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The Macondo Well oil blowout is the event that has shaken the minds of the whole world. In fact, the consequences of the disaster are so enormous that there is an essential difficulty in separating myths from facts. The ecological assessment of the catastrophe may be performed from various angles, nevertheless the actual importance of the assessment is explained by the necessity to minimize the crucial consequences of the catastrophe. The key aspects of assessment are the water contamination, changes in chemical characteristics of water, influence of the spill on the life of sea organisms, soil, atmosphere and hydrosphere. In spite of the fact that the disaster itself has been already stopped, and the consequences of Macondo Well blowout have been localized, the results of the spill may be disastrous for the ecosystem of Mexican Bay. The aim of the paper is to review and analyze these consequences.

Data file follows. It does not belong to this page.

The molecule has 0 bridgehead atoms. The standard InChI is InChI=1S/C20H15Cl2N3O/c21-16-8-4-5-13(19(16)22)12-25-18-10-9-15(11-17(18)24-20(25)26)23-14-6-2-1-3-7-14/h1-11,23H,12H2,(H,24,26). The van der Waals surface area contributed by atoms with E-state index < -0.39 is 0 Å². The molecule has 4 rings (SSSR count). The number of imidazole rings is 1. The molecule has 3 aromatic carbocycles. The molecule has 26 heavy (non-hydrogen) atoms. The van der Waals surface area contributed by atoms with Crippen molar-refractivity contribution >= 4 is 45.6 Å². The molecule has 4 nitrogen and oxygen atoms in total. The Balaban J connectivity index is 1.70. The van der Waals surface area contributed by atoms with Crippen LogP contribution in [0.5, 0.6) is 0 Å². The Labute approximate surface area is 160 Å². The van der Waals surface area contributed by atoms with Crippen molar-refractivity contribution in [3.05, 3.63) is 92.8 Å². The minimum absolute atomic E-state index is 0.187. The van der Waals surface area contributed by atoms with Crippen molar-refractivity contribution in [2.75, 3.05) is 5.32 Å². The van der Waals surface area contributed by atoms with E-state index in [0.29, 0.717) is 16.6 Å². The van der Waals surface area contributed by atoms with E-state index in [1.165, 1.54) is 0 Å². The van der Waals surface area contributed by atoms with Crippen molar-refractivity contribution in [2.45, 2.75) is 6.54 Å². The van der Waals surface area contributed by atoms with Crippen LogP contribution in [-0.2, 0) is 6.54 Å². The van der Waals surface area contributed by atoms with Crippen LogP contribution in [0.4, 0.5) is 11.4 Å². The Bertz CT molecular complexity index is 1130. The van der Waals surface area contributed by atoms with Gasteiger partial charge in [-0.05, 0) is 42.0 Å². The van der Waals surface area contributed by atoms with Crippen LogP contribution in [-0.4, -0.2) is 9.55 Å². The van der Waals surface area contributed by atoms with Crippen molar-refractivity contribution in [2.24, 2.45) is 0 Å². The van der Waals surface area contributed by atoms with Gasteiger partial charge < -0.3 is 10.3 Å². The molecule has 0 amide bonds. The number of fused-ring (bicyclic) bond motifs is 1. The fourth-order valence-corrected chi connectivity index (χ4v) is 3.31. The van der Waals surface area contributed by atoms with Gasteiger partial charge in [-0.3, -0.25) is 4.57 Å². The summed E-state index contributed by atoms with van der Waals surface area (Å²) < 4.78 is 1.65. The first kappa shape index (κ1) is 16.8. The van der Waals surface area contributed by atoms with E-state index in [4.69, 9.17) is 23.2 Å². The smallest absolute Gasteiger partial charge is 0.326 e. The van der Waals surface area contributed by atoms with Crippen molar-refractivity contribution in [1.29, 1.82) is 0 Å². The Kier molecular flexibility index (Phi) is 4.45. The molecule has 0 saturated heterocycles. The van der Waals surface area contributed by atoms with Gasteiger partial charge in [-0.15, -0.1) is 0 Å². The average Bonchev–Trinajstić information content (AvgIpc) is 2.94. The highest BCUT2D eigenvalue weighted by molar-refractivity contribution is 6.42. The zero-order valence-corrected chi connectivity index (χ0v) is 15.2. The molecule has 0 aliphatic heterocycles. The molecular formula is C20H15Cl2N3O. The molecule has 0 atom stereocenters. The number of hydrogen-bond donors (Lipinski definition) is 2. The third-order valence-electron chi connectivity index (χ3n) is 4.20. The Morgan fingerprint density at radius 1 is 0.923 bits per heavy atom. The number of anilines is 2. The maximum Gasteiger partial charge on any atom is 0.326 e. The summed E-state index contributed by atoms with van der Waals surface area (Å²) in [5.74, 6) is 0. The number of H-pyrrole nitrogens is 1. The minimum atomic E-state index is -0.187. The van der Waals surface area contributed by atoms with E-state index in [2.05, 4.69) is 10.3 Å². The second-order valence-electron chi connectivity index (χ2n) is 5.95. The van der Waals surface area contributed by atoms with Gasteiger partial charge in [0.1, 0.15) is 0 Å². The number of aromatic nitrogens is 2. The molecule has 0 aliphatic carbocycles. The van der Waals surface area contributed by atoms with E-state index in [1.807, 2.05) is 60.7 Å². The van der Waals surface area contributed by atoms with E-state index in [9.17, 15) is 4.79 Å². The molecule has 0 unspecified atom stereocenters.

In fact, it is difficult to find the truth in the whales of facts and myths associated with the spill itself, as well as the consequences of the blowout. BP is an interested participant of the accident, journalists often prefer the surface overview of the events and consequences, while reliable experts’ information is either withheld or concealed in order not to let panic spread. The ecosystem is endangered, and the consequences of the blowout have already reached Canada which is separated from Mexican bay by thousands of miles. Nevertheless, the blowout itself is stopped, and, in spite of the scales of the consequences, the well itself can not be regarded as the main reason of the disaster. In accordance with the experts’ estimations, the main reason of the blowout are the geological changes which caused the emission of methane. Hence, if this is the reason of the spill, shipping will not be restored in this region, as this part of the bay will become another Bermuda Triangle. Methane emissions lower the density of the water; hence, vessels will not be able to float on the surface. (Gillis, Fountain, 2010).
The scales of the catastrophe may be measured by the volumes of spilt oil, the square of the oil slick and the estimates of water, soil and air contamination. Hence, in accordance with the data stated by Reddall (2010), the estimates of the spill, when the leak was stopped, were the following: